San Francisco bans fur, continues exploitation
San Francisco has become the largest U.S. city to ban the sale of fur, following in the tracks of cities like West Hollywood and Berkeley, who take no stance on the sale of meat or dairy… or most other forms of exploitation. The city supervisor who proposed the bylaw explained to the LA Times that she believes fur is inhumane. “I think it’s wrong to profit off the backs of animals,” said Katy Tang, who admitted she buy leather shoes.
The anti-fur movement has gained worldwide traction over the last decade leading hundreds of major designers and brands like Gucci and The North Face to stop using fur in their products. Still, most of those brands continue to use materials like goose down, wool and leather.
Why the specific issue with fur? Do companies using wool, down and leather not profit off the backs of animals in exactly the same way?
I have no doubt that people like Tang, and other who protest the use and sale of fur, genuinely do believe it to be an immoral and inhumane practice. But I wonder if they can reasonably explain how killing an animal for fur is wrong but killing an animal for meat is not? There’s no way to justify the use of animals in some practices while condemning the use of animals fur their fur.
Still, the anti-fur movement is a favourite amongst non-vegans. It’s attractive to the general public as it doesn’t require any change in most people’s lives. The majority of the world after all, don’t wear or can’t afford animal fur. It’s the same reason why non-vegans protest Seaworld or the Yulin festival. They recognize the immorality of these practices but ultimately don’t have to question themselves or their own practices.
Some would argue that the fur industry, and the killing of dogs in the Yulin festival are more despicable than say, killing cows for dairy. They might maintain that the treatment of animals is different. We know this not to be true but regardless, the root problem here is not how “humanely” the animals are treated during their lives awaiting slaughter. The root problem is the idea that humans have the right to use and exploit animal bodies at all.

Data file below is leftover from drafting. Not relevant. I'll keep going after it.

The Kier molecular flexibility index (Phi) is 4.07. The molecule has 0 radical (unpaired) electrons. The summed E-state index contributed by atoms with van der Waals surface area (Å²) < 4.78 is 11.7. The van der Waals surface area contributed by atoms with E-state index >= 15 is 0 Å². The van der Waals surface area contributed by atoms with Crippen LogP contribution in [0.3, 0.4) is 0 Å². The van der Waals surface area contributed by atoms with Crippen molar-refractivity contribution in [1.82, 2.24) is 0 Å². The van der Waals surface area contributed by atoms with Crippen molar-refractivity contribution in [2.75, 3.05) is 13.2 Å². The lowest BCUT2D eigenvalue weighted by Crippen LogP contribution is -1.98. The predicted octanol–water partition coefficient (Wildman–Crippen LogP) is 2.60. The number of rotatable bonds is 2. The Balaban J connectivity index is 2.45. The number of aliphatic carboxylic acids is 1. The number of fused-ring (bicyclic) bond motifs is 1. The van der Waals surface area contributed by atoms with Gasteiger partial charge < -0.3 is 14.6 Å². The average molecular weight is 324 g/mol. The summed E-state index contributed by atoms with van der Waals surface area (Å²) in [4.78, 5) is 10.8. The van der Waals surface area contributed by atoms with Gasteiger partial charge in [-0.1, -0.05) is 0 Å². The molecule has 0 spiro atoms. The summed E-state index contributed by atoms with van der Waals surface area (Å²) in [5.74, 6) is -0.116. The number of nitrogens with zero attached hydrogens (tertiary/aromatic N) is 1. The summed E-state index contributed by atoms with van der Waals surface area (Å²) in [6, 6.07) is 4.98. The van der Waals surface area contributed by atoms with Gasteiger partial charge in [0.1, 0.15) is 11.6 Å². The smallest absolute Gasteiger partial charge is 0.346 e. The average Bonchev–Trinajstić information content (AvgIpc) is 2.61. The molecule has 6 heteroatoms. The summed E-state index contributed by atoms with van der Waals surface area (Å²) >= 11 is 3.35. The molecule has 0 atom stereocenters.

Others might deem the fur industry as immoral because it’s unnecessary. Meaning, we don’t need to wear fur and so our insistence on using it, instead of using alternative materials that don’t require killing an animal, is selfish. We’re clearly able to recognize that our personal pleasure or profit is no excuse for harming animals, so why the disconnect when it comes to other forms of exploitation?
Beyond the hypocrisy, some seem to think that we should accept this win as simply a win – that this is one step in the right direction. The theory that once one form of exploitation is eliminated, others must follow ignores that in this context, this theory draws false lines between what is acceptable and what isn’t. What banning the sale of solely fur does is promotes the idea that fur is somehow more inhumane and immoral than say, leather or wool. It emphasises the treatment of animals raised for fur rather than questioning why we feel entitled to animal bodies at all, in any capacity.